• Monday, July 15, 2024
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Oyedele-led committee proposes five executive orders to fast-track reforms

The Taiwo Oyedele-led Presidential Committee on Fiscal Policy and Tax Reforms has proposed five executive orders to accelerate fiscal reforms and revive Nigeria’s economy.

The first order includes measures to curb inflation and foster price stability, such as suspending import duty and VAT on specified items, allowing millers to import paddy rice, pegging the exchange rate for import duty at N800, prioritising productive spending, and paying down accumulated ways and means.

A second order aims to generate employment by providing relief for wage awards, subsidising transport for low-income staff, and enabling Nigerians to work as remote employees for foreign companies.

To boost non-oil exports and international trade, the committee suggests tax exemptions for repatriated export proceeds of services and intellectual property, zero-rated VAT for all non-oil exports, relaxation of restrictions on the use of export proceeds, and the removal of the Tax Clearance Certificate (TCC) as a condition for forex applications.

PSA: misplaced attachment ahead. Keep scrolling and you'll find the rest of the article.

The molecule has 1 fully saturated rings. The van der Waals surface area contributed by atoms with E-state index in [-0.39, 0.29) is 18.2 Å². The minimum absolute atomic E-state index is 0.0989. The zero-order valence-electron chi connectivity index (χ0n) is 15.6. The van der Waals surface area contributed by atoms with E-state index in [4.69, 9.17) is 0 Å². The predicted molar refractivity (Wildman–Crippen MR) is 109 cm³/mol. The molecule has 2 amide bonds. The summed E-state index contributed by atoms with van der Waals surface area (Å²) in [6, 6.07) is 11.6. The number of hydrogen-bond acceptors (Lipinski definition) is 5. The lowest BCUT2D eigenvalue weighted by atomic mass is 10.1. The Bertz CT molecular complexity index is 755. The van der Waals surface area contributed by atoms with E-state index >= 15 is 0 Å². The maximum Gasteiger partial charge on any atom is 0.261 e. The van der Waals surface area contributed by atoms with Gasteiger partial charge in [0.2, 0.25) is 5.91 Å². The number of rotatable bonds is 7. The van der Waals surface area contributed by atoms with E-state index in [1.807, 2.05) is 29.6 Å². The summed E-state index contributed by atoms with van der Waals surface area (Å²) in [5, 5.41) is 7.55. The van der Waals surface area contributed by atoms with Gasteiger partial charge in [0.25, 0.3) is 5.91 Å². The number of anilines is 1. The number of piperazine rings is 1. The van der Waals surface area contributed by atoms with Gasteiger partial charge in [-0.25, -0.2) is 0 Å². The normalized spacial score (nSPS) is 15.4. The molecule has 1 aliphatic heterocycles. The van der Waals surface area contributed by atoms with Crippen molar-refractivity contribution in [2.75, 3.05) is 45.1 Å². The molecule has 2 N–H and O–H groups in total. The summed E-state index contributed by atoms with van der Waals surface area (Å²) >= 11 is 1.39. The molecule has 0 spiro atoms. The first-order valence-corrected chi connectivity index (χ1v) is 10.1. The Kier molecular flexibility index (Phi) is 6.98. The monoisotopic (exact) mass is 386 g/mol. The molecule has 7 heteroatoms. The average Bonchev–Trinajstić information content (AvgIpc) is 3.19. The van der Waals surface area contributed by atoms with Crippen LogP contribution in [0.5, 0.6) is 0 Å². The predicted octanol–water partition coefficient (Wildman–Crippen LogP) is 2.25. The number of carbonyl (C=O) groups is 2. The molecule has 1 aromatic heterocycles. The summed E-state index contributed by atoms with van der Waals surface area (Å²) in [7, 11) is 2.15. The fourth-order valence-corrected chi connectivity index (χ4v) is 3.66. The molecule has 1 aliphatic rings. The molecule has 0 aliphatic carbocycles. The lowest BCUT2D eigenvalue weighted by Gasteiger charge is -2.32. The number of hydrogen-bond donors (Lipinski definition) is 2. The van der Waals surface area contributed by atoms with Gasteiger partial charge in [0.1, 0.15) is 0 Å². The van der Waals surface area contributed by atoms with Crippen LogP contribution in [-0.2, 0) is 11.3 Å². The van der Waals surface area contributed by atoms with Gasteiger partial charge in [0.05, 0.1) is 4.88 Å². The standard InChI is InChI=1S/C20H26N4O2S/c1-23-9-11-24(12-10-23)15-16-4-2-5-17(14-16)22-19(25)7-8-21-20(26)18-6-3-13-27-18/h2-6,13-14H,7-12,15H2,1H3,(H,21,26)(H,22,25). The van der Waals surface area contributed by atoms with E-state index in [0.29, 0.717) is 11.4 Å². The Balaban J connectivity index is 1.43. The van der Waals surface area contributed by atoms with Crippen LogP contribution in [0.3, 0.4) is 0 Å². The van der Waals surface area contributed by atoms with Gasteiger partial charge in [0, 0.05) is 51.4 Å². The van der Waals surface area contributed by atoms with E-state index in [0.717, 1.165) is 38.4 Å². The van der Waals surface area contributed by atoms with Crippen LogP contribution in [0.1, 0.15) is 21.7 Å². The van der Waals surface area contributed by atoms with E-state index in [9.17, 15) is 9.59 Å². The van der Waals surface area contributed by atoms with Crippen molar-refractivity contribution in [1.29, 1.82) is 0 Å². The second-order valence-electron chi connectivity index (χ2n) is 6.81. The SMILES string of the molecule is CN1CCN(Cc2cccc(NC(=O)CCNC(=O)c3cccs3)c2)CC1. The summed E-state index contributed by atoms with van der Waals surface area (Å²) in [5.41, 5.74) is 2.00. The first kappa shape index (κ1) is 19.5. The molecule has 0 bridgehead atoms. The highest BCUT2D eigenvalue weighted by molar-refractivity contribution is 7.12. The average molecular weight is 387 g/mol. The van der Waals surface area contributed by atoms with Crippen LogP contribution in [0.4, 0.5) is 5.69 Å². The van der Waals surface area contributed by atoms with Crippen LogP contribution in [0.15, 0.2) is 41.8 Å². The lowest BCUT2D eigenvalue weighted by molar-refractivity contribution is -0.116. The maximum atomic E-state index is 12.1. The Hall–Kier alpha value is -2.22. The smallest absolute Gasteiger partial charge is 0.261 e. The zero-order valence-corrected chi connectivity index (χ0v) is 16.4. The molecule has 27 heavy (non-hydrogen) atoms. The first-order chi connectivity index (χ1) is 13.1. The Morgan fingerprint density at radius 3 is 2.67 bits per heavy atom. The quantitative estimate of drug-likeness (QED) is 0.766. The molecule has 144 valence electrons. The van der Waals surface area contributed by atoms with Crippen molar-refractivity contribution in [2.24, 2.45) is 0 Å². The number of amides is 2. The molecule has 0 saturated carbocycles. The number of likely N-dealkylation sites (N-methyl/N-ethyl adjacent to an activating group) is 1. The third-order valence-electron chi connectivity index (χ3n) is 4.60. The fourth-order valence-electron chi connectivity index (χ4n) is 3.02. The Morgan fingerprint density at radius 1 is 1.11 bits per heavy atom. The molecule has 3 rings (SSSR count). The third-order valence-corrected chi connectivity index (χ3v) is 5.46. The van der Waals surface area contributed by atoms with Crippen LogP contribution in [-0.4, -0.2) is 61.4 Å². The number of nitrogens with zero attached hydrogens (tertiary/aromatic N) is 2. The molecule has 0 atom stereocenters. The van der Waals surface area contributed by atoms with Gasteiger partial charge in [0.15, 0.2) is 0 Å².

Another order seeks prudent financial management and fiscal sustainability. It requires MDAs to remit operating surpluses above N5 billion, bans foreign trips for events targeted at Nigerians, mandates electronic payment of estacode, directs payments to MDAs’ contractors to be made directly, and requires all payments of fees to be in naira with MDAs’ forex banked with the CBN.

The final proposed order focuses on tax information consolidation and collaboration, mandating the use of NIN and RC numbers, and establishing a national tax data governance framework.

These orders are part of about 450 policy recommendations by the committee to improve Nigeria’s revenue profile and create a more conducive, internationally-competitive business environment.

“Our executive orders have not yet been sent to the president. We are still finalising engagement rounds and will seek the finance minister’s approval next,” said Oyedele at a stakeholder exposure and impact assessment session in Abuja. “We are meeting with finance commissioners across states, local governments, the Joint Tax Board, and others to ensure broad consensus.”